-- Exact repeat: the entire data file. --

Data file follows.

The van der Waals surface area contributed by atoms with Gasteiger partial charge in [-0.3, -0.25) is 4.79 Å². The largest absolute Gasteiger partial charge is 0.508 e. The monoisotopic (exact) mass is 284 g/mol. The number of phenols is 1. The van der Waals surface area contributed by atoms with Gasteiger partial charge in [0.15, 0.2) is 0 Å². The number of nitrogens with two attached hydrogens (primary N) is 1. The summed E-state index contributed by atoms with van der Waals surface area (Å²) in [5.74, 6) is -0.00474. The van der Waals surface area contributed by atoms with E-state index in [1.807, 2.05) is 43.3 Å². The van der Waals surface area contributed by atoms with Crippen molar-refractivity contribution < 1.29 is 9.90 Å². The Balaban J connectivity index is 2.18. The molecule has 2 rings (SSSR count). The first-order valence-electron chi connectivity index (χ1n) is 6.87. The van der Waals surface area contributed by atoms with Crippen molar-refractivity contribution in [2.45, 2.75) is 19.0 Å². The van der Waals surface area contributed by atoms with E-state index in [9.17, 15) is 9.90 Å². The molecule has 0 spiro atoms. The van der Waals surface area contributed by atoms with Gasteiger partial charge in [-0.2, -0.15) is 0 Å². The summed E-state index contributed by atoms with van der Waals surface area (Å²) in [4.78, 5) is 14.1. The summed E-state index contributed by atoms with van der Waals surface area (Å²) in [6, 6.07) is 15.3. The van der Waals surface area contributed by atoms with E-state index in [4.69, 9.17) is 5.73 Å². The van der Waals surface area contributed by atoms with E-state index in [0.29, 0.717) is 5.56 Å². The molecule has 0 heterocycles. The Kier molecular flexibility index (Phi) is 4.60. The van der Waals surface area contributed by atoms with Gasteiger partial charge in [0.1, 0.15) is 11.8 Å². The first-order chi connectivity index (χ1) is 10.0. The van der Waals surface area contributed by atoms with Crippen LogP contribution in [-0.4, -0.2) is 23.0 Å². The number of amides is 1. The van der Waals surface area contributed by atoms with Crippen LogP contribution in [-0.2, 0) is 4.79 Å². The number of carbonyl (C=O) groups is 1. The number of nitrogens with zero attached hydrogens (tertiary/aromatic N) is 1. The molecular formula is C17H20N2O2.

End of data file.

The van der Waals surface area contributed by atoms with Gasteiger partial charge in [-0.3, -0.25) is 4.79 Å². The largest absolute Gasteiger partial charge is 0.508 e. The monoisotopic (exact) mass is 284 g/mol. The number of phenols is 1. The van der Waals surface area contributed by atoms with Gasteiger partial charge in [0.15, 0.2) is 0 Å². The number of nitrogens with two attached hydrogens (primary N) is 1. The summed E-state index contributed by atoms with van der Waals surface area (Å²) in [5.74, 6) is -0.00474. The van der Waals surface area contributed by atoms with E-state index in [1.807, 2.05) is 43.3 Å². The van der Waals surface area contributed by atoms with Crippen molar-refractivity contribution < 1.29 is 9.90 Å². The Balaban J connectivity index is 2.18. The molecule has 2 rings (SSSR count). The first-order valence-electron chi connectivity index (χ1n) is 6.87. The van der Waals surface area contributed by atoms with Crippen molar-refractivity contribution in [2.45, 2.75) is 19.0 Å². The van der Waals surface area contributed by atoms with E-state index in [9.17, 15) is 9.90 Å². The molecule has 0 spiro atoms. The van der Waals surface area contributed by atoms with Gasteiger partial charge in [-0.2, -0.15) is 0 Å². The summed E-state index contributed by atoms with van der Waals surface area (Å²) in [4.78, 5) is 14.1. The summed E-state index contributed by atoms with van der Waals surface area (Å²) in [6, 6.07) is 15.3. The van der Waals surface area contributed by atoms with E-state index in [4.69, 9.17) is 5.73 Å². The van der Waals surface area contributed by atoms with E-state index in [0.29, 0.717) is 5.56 Å². The molecule has 0 heterocycles. The Kier molecular flexibility index (Phi) is 4.60. The van der Waals surface area contributed by atoms with Gasteiger partial charge in [0.1, 0.15) is 11.8 Å². The first-order chi connectivity index (χ1) is 10.0. The van der Waals surface area contributed by atoms with Crippen LogP contribution in [-0.4, -0.2) is 23.0 Å². The number of amides is 1. The van der Waals surface area contributed by atoms with Crippen LogP contribution in [-0.2, 0) is 4.79 Å². The number of carbonyl (C=O) groups is 1. The number of nitrogens with zero attached hydrogens (tertiary/aromatic N) is 1. The molecular formula is C17H20N2O2.